Demerara – these hard, light-brown crystals with a mild caramel flavour get their name from Demerara in Guyana. They are especially good for forming a crunchy topping on baking.
Granulated sugar – another way to describe regular white sugar (the sort you serve with tea). It’s used in syrups because it produces a clearer result than caster sugar, which can produce a cloudy syrup.
Icing sugar – also known as confectioner’s sugar, this is smooth, fine and powdery. Starch is often added to it to keep it lump-free.
Soft brown sugar – soft sugar with a sweet caramel flavour.
Muscovado – a raw sugar with a strong taste of molasses that adds plenty of flavour to rich fruitcakes, boiled fruit cakes and other dried fruit baking. It is also good in chutneys and pickles where a dark colour is welcome (if you want light coloured or clear pickles, use white sugar). Pass it through a coarse sieve before using.
Palm sugar – made from the sap extracted from young palms, boiled down to a syrup and dehydrated into discs. It has an intense, sweet caramel-like flavour and is often used in fudge. Grate or chop before use. Store in an airtight container.
Vanilla extract and pods
Pure vanilla extract is made from real vanilla. Vanilla essence is a cheap imitation. Recipes on this site use the genuine article.
Vanilla pods have plenty of flavour and can be reused several times – just as well, as good pods are expensive. If infusing custards and creams, rinse the pod thoroughly under running water after use. Dry the pod on a piece of paper towel on a sunny windowsill, until it is thoroughly dry. It will still have plenty of flavour so store it in a cool dry place in an airtight container. Alternatively, imbed it in a jar of caster sugar with a tight-fitting lid. Leave for at least 3 weeks before using the sugar in recipes that call for both vanilla and sugar. Alternatively, crush a vanilla pod in a liquidiser with coarse granulated sugar, then store in an airtight container and use as required.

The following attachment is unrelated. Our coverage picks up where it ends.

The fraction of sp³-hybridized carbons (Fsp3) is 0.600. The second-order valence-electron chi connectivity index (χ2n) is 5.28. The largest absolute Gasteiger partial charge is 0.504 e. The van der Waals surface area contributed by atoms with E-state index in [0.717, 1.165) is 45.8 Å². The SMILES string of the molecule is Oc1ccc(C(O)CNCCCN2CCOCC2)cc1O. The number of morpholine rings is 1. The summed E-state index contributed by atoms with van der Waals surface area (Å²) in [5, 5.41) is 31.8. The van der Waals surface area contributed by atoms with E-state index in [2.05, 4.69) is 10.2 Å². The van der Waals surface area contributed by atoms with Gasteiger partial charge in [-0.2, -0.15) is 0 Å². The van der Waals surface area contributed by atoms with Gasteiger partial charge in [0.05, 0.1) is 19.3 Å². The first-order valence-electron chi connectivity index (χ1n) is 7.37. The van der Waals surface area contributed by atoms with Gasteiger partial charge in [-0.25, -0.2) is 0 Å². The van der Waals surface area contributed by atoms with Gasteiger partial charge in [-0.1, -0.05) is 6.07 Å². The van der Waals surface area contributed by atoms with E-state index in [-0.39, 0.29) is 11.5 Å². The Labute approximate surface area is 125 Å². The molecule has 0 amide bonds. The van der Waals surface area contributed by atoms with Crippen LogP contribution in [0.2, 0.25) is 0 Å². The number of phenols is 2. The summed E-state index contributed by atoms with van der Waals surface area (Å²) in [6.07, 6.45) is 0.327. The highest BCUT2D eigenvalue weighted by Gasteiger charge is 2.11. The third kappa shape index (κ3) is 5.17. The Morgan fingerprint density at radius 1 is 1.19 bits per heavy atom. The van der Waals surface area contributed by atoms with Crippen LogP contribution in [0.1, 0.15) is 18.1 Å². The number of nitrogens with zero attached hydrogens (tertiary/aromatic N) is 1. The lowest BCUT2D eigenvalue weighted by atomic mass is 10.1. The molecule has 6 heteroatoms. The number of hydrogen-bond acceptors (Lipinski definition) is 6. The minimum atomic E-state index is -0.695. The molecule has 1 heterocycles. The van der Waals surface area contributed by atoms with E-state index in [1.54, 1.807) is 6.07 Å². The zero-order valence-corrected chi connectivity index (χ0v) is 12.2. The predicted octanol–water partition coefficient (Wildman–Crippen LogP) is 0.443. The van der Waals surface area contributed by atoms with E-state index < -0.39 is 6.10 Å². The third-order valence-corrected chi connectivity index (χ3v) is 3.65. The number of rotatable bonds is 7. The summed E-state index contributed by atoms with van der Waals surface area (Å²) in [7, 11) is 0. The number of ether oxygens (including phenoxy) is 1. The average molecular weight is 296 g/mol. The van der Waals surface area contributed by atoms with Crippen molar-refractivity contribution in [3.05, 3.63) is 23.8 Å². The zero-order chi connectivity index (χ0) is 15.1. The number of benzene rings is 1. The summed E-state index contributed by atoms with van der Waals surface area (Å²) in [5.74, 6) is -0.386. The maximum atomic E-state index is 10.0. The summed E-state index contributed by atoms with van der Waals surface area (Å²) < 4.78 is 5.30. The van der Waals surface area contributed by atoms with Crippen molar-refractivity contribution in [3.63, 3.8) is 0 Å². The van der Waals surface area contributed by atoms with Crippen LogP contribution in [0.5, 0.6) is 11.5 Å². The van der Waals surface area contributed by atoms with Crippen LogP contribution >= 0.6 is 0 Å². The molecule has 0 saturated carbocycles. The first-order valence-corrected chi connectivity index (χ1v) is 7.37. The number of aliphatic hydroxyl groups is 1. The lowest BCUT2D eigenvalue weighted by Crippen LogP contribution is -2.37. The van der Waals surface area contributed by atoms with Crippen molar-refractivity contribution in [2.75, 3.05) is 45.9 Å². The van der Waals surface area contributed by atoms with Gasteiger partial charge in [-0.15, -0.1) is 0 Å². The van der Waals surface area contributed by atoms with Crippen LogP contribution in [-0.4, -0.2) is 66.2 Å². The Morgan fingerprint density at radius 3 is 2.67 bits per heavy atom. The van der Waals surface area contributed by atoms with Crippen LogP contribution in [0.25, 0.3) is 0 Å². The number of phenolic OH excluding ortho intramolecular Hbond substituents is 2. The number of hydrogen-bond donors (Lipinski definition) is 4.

Modern ovens have a range of settings designed to produce the best result for a variety of cooking methods.
The oven-baked recipes on this site are either cooked on regular bake (an even top and bottom distribution of heat), or fanbake, a fan-forced distribution of heat which produces a slightly drier and faster form of cooking. Roasts, roasted vegetables and dishes where top browning is desired respond well to fanbaking. If your oven does not have a ‘fanbake’ facility, add an extra 10°C (50°F) to the suggested cooking temperature in the recipes calling for fanbake and be prepared to add a few more minutes to the cooking time. If your oven is slow to brown food on the top, increase the heat as suggested and cook dishes in the top third of the oven. Cakes on this site are cooked on a regular bake setting, which produces a more even top, bottom and middle heat. Set the oven rack below the middle of the oven so that the top of the cake is in the centre of the oven. For more information on oven settings go to Weights & Measures and scroll down.
For information about yeast, and how to convert measures of fresh yeast to dried, or vice versa, go to Weights & Measures, and scroll down to Special note on yeast. You’ll also find other ingredient conversions and useful information on cake tin sizes, oven temperatures and metric and imperial weights and measures.
Photography Aaron McLean http://www.aaronmclean.com